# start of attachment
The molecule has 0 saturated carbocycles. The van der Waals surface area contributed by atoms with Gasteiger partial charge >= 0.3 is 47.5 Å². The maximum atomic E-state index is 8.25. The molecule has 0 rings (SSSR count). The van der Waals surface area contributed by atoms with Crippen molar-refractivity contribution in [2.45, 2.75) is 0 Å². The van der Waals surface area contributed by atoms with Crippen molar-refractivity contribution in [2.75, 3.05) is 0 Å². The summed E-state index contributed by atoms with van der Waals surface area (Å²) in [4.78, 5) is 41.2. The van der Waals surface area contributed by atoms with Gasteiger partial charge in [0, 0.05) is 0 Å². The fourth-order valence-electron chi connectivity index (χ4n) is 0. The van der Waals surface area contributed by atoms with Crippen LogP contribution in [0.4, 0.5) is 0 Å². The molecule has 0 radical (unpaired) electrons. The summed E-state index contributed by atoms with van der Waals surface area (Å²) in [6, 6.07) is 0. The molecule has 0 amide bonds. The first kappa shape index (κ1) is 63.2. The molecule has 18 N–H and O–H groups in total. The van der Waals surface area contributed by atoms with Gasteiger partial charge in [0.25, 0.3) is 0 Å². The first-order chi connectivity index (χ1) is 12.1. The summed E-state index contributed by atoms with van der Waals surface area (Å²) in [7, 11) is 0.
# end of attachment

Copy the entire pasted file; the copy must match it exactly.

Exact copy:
The molecule has 0 saturated carbocycles. The van der Waals surface area contributed by atoms with Gasteiger partial charge >= 0.3 is 47.5 Å². The maximum atomic E-state index is 8.25. The molecule has 0 rings (SSSR count). The van der Waals surface area contributed by atoms with Crippen molar-refractivity contribution in [2.45, 2.75) is 0 Å². The van der Waals surface area contributed by atoms with Crippen molar-refractivity contribution in [2.75, 3.05) is 0 Å². The summed E-state index contributed by atoms with van der Waals surface area (Å²) in [4.78, 5) is 41.2. The van der Waals surface area contributed by atoms with Gasteiger partial charge in [0, 0.05) is 0 Å². The fourth-order valence-electron chi connectivity index (χ4n) is 0. The van der Waals surface area contributed by atoms with Crippen LogP contribution in [0.4, 0.5) is 0 Å². The molecule has 0 radical (unpaired) electrons. The summed E-state index contributed by atoms with van der Waals surface area (Å²) in [6, 6.07) is 0. The molecule has 0 amide bonds. The first kappa shape index (κ1) is 63.2. The molecule has 18 N–H and O–H groups in total. The van der Waals surface area contributed by atoms with Gasteiger partial charge in [0.25, 0.3) is 0 Å². The first-order chi connectivity index (χ1) is 12.1. The summed E-state index contributed by atoms with van der Waals surface area (Å²) in [7, 11) is 0.